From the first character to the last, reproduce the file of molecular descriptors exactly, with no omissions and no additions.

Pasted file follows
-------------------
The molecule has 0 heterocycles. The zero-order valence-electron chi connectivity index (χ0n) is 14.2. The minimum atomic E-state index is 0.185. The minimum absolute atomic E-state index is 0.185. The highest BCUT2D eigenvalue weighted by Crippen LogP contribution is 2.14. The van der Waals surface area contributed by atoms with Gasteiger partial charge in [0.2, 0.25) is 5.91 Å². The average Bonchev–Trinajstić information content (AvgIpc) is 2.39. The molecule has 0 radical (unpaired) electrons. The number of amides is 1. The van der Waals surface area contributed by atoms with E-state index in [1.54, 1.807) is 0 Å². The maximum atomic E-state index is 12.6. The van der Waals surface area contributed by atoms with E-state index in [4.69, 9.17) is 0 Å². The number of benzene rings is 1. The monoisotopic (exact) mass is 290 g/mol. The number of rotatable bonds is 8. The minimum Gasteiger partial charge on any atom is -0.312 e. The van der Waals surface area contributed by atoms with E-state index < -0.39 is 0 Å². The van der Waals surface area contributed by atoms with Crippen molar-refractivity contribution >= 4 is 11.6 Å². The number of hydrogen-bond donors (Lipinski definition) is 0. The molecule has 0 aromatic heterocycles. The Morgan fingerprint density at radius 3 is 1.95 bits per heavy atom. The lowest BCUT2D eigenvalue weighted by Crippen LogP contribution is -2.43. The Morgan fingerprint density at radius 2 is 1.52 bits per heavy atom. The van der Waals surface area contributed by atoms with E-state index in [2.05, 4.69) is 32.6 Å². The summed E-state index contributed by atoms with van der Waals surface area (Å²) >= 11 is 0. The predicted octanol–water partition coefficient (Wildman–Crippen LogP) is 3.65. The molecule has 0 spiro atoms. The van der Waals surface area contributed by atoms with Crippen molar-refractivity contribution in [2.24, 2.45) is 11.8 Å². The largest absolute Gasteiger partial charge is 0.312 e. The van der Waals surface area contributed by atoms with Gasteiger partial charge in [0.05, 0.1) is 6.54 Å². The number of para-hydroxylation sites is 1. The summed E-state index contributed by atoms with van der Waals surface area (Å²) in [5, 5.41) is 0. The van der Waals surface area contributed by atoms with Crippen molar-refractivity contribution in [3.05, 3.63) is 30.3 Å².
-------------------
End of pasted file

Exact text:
The molecule has 0 heterocycles. The zero-order valence-electron chi connectivity index (χ0n) is 14.2. The minimum atomic E-state index is 0.185. The minimum absolute atomic E-state index is 0.185. The highest BCUT2D eigenvalue weighted by Crippen LogP contribution is 2.14. The van der Waals surface area contributed by atoms with Gasteiger partial charge in [0.2, 0.25) is 5.91 Å². The average Bonchev–Trinajstić information content (AvgIpc) is 2.39. The molecule has 0 radical (unpaired) electrons. The number of amides is 1. The van der Waals surface area contributed by atoms with E-state index in [1.54, 1.807) is 0 Å². The maximum atomic E-state index is 12.6. The van der Waals surface area contributed by atoms with E-state index in [4.69, 9.17) is 0 Å². The number of benzene rings is 1. The monoisotopic (exact) mass is 290 g/mol. The number of rotatable bonds is 8. The minimum Gasteiger partial charge on any atom is -0.312 e. The van der Waals surface area contributed by atoms with E-state index < -0.39 is 0 Å². The van der Waals surface area contributed by atoms with Crippen molar-refractivity contribution >= 4 is 11.6 Å². The number of hydrogen-bond donors (Lipinski definition) is 0. The molecule has 0 aromatic heterocycles. The Morgan fingerprint density at radius 3 is 1.95 bits per heavy atom. The lowest BCUT2D eigenvalue weighted by Crippen LogP contribution is -2.43. The Morgan fingerprint density at radius 2 is 1.52 bits per heavy atom. The van der Waals surface area contributed by atoms with E-state index in [2.05, 4.69) is 32.6 Å². The summed E-state index contributed by atoms with van der Waals surface area (Å²) >= 11 is 0. The predicted octanol–water partition coefficient (Wildman–Crippen LogP) is 3.65. The molecule has 0 spiro atoms. The van der Waals surface area contributed by atoms with Crippen molar-refractivity contribution in [2.24, 2.45) is 11.8 Å². The largest absolute Gasteiger partial charge is 0.312 e. The van der Waals surface area contributed by atoms with Gasteiger partial charge in [0.05, 0.1) is 6.54 Å². The number of para-hydroxylation sites is 1. The summed E-state index contributed by atoms with van der Waals surface area (Å²) in [5, 5.41) is 0. The van der Waals surface area contributed by atoms with Crippen molar-refractivity contribution in [3.05, 3.63) is 30.3 Å².